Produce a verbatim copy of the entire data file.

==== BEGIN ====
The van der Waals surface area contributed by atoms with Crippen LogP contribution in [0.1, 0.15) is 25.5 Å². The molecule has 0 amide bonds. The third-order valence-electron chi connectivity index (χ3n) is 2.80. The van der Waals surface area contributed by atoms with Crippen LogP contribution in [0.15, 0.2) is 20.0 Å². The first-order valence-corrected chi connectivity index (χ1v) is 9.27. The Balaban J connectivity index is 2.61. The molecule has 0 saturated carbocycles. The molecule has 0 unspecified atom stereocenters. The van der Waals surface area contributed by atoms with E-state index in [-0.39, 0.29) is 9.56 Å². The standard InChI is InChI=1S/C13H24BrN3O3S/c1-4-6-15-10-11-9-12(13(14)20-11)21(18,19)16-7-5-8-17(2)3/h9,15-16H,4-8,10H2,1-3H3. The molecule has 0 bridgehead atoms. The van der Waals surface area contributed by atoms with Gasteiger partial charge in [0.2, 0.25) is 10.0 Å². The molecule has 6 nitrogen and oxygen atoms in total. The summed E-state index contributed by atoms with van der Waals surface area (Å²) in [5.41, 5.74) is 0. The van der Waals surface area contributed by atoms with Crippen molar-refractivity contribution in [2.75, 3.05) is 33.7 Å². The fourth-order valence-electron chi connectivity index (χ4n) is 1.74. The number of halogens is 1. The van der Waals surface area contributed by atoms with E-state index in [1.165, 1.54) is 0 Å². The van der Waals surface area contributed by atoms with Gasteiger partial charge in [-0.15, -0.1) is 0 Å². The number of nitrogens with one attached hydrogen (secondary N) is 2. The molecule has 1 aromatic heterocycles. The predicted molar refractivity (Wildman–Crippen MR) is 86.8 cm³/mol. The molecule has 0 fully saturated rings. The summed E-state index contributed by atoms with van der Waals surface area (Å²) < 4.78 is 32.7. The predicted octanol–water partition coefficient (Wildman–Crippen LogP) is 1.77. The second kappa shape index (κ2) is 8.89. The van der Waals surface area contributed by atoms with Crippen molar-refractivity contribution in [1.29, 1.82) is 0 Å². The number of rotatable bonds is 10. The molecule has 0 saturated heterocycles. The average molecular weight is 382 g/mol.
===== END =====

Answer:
The van der Waals surface area contributed by atoms with Crippen LogP contribution in [0.1, 0.15) is 25.5 Å². The molecule has 0 amide bonds. The third-order valence-electron chi connectivity index (χ3n) is 2.80. The van der Waals surface area contributed by atoms with Crippen LogP contribution in [0.15, 0.2) is 20.0 Å². The first-order valence-corrected chi connectivity index (χ1v) is 9.27. The Balaban J connectivity index is 2.61. The molecule has 0 saturated carbocycles. The molecule has 0 unspecified atom stereocenters. The van der Waals surface area contributed by atoms with E-state index in [-0.39, 0.29) is 9.56 Å². The standard InChI is InChI=1S/C13H24BrN3O3S/c1-4-6-15-10-11-9-12(13(14)20-11)21(18,19)16-7-5-8-17(2)3/h9,15-16H,4-8,10H2,1-3H3. The molecule has 0 bridgehead atoms. The van der Waals surface area contributed by atoms with Gasteiger partial charge in [0.2, 0.25) is 10.0 Å². The molecule has 6 nitrogen and oxygen atoms in total. The summed E-state index contributed by atoms with van der Waals surface area (Å²) in [5.41, 5.74) is 0. The van der Waals surface area contributed by atoms with Crippen molar-refractivity contribution in [2.75, 3.05) is 33.7 Å². The fourth-order valence-electron chi connectivity index (χ4n) is 1.74. The number of halogens is 1. The van der Waals surface area contributed by atoms with E-state index in [1.165, 1.54) is 0 Å². The van der Waals surface area contributed by atoms with Gasteiger partial charge in [-0.15, -0.1) is 0 Å². The number of nitrogens with one attached hydrogen (secondary N) is 2. The molecule has 1 aromatic heterocycles. The predicted molar refractivity (Wildman–Crippen MR) is 86.8 cm³/mol. The molecule has 0 fully saturated rings. The summed E-state index contributed by atoms with van der Waals surface area (Å²) < 4.78 is 32.7. The predicted octanol–water partition coefficient (Wildman–Crippen LogP) is 1.77. The second kappa shape index (κ2) is 8.89. The van der Waals surface area contributed by atoms with Crippen molar-refractivity contribution in [1.29, 1.82) is 0 Å². The number of rotatable bonds is 10. The molecule has 0 saturated heterocycles. The average molecular weight is 382 g/mol.